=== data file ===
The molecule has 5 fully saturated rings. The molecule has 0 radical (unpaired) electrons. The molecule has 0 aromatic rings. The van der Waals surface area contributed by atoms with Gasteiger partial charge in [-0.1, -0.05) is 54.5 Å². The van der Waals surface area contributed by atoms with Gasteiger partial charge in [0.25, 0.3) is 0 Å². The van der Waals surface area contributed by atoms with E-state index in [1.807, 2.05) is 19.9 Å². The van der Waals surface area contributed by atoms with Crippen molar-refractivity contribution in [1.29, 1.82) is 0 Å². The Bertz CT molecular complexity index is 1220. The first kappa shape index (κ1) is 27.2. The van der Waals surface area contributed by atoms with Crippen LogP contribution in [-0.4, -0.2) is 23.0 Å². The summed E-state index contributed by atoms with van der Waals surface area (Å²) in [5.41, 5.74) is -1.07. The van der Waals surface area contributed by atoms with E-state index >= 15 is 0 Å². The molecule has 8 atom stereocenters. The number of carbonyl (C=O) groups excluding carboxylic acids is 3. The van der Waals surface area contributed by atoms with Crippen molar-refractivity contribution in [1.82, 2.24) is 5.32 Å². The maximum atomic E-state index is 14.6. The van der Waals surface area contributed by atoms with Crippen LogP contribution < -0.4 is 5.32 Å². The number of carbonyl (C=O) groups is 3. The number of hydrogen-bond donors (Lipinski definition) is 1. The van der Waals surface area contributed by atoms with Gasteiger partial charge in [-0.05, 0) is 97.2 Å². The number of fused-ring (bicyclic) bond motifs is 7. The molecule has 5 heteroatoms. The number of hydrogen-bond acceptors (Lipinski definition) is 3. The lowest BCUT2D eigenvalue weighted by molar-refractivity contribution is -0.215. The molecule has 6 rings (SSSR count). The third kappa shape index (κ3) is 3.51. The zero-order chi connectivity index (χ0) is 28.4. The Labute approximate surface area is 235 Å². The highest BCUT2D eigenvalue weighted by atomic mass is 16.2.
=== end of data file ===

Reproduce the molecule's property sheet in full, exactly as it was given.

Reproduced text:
The molecule has 5 fully saturated rings. The molecule has 0 radical (unpaired) electrons. The molecule has 0 aromatic rings. The van der Waals surface area contributed by atoms with Gasteiger partial charge in [-0.1, -0.05) is 54.5 Å². The van der Waals surface area contributed by atoms with Gasteiger partial charge in [0.25, 0.3) is 0 Å². The van der Waals surface area contributed by atoms with E-state index in [1.807, 2.05) is 19.9 Å². The van der Waals surface area contributed by atoms with Crippen molar-refractivity contribution in [1.29, 1.82) is 0 Å². The Bertz CT molecular complexity index is 1220. The first kappa shape index (κ1) is 27.2. The van der Waals surface area contributed by atoms with Crippen LogP contribution in [-0.4, -0.2) is 23.0 Å². The summed E-state index contributed by atoms with van der Waals surface area (Å²) in [5.41, 5.74) is -1.07. The van der Waals surface area contributed by atoms with E-state index >= 15 is 0 Å². The molecule has 8 atom stereocenters. The number of carbonyl (C=O) groups excluding carboxylic acids is 3. The van der Waals surface area contributed by atoms with Crippen molar-refractivity contribution in [1.82, 2.24) is 5.32 Å². The maximum atomic E-state index is 14.6. The van der Waals surface area contributed by atoms with Crippen LogP contribution < -0.4 is 5.32 Å². The number of carbonyl (C=O) groups is 3. The number of hydrogen-bond donors (Lipinski definition) is 1. The van der Waals surface area contributed by atoms with Gasteiger partial charge in [-0.05, 0) is 97.2 Å². The number of fused-ring (bicyclic) bond motifs is 7. The molecule has 5 heteroatoms. The number of hydrogen-bond acceptors (Lipinski definition) is 3. The lowest BCUT2D eigenvalue weighted by molar-refractivity contribution is -0.215. The molecule has 6 rings (SSSR count). The third kappa shape index (κ3) is 3.51. The zero-order chi connectivity index (χ0) is 28.4. The Labute approximate surface area is 235 Å². The highest BCUT2D eigenvalue weighted by atomic mass is 16.2.